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United States. Office of Indian Affairs / Annual report of the commissioner of Indian affairs, for the year 1892
([1892])

Agreement with Spokane Indians,   pp. 743-745 PDF (1.2 MB)


Page 743

AGREEMENT WITH SPOKANE INDIANS. 
743 
quest of any one of the Indians named, and it was held that there being no
am- 
biguity in the act which hact provided the way in which the lands could be
sold, 
by necessary implication it prohibited their b-ing sold in any other way.
"The 
sale in question not only contravened the policy and spirit of the statute.
but 
violated its positive provisions." In that case there was no pretense
that the 
requirements of the a.-t had been fulfilled. 
Nor do we consider it material that the grantee had in the meantime died,
since if the ratification be retroactive it is as if it were indorsed upon
the deed 
when given, and inures to) the benefit of the grantee of Horton, the original
grantee-not as a new title ac tuired by a warrantor subsequent to his deed
in- 
ures to the benefit of the grantee. but as a deed, imperfect when executed,
may be 
made perfect as of the date when it was delivered. This was the ruling of
the 
court in Steeple v. Downing (60 Ind., 478). 
The object of the proviso was not to prevent the alienation of such lands
in 
toto, but to protect the Indian against the improvident disposition of his
prop- 
erty, and it will be presumed that the President, before affixing his approval,
satisfied himself that no fraud or imposition had been practiced upon the
Indian 
when the deed was originally obtained. Indeed, the record in this case shows
that the President did not affix his approval until affidavits had been presented
showing that Pickering was the owner, and that the amount paid to Robinson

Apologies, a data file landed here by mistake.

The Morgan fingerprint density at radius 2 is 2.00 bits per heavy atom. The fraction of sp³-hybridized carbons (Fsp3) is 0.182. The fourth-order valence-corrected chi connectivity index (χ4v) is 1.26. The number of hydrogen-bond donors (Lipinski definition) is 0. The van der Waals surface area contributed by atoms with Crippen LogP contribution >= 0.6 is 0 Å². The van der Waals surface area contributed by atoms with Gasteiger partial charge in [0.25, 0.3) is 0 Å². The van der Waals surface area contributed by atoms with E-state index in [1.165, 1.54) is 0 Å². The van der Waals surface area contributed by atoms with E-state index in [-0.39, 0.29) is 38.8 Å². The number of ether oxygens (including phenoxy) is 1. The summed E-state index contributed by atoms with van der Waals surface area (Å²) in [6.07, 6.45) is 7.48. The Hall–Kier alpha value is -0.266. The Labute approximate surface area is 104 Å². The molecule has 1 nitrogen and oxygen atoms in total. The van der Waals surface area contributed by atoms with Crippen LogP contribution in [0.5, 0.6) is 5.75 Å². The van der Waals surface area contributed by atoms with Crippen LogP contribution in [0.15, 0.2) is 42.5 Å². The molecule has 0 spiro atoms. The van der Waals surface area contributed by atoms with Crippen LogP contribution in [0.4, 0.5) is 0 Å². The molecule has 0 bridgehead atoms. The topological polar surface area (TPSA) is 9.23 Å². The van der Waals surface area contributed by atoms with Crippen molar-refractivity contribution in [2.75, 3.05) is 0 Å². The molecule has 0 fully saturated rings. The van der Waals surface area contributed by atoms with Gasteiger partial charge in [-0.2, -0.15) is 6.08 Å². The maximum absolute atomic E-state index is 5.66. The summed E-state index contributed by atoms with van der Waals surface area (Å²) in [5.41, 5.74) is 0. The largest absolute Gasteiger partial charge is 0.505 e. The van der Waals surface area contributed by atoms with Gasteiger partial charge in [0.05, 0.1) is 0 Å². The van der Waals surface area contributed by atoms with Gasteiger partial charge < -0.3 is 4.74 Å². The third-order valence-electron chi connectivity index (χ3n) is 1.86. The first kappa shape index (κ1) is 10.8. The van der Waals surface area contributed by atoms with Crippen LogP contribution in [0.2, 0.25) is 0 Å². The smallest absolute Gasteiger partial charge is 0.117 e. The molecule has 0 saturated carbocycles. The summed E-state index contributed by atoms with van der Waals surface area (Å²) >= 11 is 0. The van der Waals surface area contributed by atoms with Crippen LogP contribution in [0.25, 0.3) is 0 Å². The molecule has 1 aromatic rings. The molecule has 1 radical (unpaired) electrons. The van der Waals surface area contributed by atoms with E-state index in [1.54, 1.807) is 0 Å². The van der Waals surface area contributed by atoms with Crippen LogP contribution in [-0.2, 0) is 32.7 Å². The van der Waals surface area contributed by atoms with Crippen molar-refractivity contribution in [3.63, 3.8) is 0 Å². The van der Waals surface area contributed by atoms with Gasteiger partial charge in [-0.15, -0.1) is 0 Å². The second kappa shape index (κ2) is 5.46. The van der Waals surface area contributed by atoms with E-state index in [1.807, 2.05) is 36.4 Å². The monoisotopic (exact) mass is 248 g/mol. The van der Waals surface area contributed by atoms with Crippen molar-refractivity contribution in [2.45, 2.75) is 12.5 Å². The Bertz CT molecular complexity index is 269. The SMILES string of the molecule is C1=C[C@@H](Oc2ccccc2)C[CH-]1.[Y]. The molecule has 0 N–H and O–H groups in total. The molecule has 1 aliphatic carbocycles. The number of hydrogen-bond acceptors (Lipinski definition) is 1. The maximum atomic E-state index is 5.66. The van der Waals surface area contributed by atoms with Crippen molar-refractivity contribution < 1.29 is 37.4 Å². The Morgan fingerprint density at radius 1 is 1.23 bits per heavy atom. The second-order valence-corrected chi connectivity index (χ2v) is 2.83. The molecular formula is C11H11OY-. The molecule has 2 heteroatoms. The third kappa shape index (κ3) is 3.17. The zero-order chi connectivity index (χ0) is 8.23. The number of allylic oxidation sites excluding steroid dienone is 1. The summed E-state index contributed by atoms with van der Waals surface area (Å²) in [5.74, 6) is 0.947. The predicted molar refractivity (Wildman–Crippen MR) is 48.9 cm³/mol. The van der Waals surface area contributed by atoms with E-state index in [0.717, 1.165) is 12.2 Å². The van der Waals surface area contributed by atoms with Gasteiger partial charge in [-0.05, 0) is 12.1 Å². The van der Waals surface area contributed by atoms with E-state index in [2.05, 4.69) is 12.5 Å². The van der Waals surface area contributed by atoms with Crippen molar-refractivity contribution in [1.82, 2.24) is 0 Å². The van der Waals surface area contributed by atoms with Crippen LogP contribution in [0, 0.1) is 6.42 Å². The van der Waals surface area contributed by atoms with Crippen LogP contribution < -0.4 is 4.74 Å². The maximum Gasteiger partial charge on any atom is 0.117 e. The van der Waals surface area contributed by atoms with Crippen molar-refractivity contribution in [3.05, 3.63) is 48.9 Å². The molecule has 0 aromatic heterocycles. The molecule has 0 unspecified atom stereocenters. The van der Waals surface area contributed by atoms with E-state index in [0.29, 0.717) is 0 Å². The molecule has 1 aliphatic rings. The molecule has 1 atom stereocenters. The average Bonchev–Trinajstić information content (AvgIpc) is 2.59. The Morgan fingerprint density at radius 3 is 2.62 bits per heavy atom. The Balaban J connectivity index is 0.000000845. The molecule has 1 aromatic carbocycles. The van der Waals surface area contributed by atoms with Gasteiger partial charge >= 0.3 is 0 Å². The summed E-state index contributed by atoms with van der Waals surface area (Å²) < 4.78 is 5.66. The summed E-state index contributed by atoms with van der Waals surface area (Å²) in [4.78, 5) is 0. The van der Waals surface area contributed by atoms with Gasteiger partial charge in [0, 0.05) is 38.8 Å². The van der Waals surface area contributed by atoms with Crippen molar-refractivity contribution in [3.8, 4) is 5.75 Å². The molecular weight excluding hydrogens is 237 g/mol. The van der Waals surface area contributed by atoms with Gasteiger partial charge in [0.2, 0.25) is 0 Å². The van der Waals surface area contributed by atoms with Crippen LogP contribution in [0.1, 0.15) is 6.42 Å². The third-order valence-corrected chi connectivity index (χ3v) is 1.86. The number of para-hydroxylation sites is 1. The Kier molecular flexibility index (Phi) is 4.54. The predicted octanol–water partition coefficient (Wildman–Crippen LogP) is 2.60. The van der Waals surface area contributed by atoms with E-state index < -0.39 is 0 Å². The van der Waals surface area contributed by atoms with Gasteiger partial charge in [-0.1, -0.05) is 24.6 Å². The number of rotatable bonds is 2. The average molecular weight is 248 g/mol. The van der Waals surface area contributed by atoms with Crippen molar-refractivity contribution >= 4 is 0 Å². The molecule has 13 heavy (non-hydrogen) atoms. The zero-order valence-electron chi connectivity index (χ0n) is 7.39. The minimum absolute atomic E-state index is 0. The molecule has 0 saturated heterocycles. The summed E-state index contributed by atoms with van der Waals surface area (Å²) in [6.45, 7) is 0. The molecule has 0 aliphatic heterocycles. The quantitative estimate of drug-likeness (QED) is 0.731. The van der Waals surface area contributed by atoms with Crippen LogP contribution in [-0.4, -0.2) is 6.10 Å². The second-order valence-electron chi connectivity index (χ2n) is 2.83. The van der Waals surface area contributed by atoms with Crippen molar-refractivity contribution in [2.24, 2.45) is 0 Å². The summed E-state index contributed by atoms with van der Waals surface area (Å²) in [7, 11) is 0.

was the full value of the land, and that the sale was an advantageous one
to him. 
We are constrained to differ with the supreme court of Illinois in its view
of 
the treaty, and to hold that so far as this question is concerned plaintiff's
claim 
of title contained no defect. 
The judgment of the supreme court is, therefor,, reversed and the case re-
manded for further proceedings not inconsistent with this opinion. 
AGREEMENT WITH SPOKANE INDIANS.* 
Articles of agreement made and concluded at Spokane Falls, in the Territory
of Washington, the 18th day of March, eighteen hundred and eighty-seven,
by 
and between John V. Wright, Jarred W. Daniels, and Henry W. Andrews, Com-
missioners duly appointed and authorized, on the part of the United States,
and 
the undersigned, Chiefs, Head-man and other Indians of the Upper and Middle
bands of Spokane Indians, they being authorized to act for said bands by
them. 
ARTICLE 1. 
The aforesaid bands of Spokane Indians hereby cede to the United States all
right, title, and claim which they now have, or ever had, to any and all
lands 
lying outside of the Indian reservations in Washington and Idaho Territories,
and they hereby agree to remove to and settle upon the Coeur d'Alene Reserva-
tion in the Territory of Idaho. 
ARTICLE 2. 
It is further agreed by the parties hereto, that said Indians will be permitted
to s lect their farms and homes on a tract of land to be laid off and surveyed
and 
the boundaties marked in a plain and substantial manner under the direction
of 
the Secretary of the Interior, on said Cceur d'Alene Reservation, provided
that 
in laying out said tract of land, the lands taken and occupied by the Indians
now 
on said Coeur d'Alene R servation shall not be interfered with; and it is
further 
agreed that said Spokane Indians will take lands in severalty under and accord-
ing to an act of Congress entitled "An act to provide for the allotments
of land 
in severalty to Indians on the various reservations and to extend the protection
of the laws of the United States and the Territories over the Indians, and
for 
other purposes," which act was passed and approved during the second
Session 
of the Forty-ninth Congress, and is known as the Allotment act. 
ARTICLE 3. 
It is further agreed that the homes and lands selected, as provided for in
the 
foregoing article, ae to be and remain the permanent homes of the Indians,
parties hereto, and their children forever. 
* Ratified by Indian appropriation act of July 13, 1892. [See Vol. 27, p.
139, U. S. Stat., and page 
720 of this report.] 


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